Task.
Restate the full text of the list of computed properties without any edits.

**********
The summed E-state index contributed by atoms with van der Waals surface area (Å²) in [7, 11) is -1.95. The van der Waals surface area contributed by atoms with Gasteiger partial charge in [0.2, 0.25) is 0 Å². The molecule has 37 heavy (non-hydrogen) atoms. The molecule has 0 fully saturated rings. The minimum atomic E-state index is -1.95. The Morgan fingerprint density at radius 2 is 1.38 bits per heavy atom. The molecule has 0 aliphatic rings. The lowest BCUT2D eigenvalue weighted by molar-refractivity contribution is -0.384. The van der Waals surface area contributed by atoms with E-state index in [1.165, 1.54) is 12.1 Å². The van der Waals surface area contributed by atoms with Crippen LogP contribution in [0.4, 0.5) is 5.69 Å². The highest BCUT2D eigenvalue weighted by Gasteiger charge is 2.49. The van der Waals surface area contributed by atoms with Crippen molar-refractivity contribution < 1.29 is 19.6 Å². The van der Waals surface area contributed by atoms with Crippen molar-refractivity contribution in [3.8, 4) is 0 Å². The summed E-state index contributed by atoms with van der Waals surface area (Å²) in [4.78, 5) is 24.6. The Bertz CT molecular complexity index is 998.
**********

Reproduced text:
The summed E-state index contributed by atoms with van der Waals surface area (Å²) in [7, 11) is -1.95. The van der Waals surface area contributed by atoms with Gasteiger partial charge in [0.2, 0.25) is 0 Å². The molecule has 37 heavy (non-hydrogen) atoms. The molecule has 0 fully saturated rings. The minimum atomic E-state index is -1.95. The Morgan fingerprint density at radius 2 is 1.38 bits per heavy atom. The molecule has 0 aliphatic rings. The lowest BCUT2D eigenvalue weighted by molar-refractivity contribution is -0.384. The van der Waals surface area contributed by atoms with E-state index in [1.165, 1.54) is 12.1 Å². The van der Waals surface area contributed by atoms with Crippen LogP contribution in [0.4, 0.5) is 5.69 Å². The highest BCUT2D eigenvalue weighted by Gasteiger charge is 2.49. The van der Waals surface area contributed by atoms with Crippen molar-refractivity contribution < 1.29 is 19.6 Å². The van der Waals surface area contributed by atoms with Crippen molar-refractivity contribution in [3.8, 4) is 0 Å². The summed E-state index contributed by atoms with van der Waals surface area (Å²) in [4.78, 5) is 24.6. The Bertz CT molecular complexity index is 998.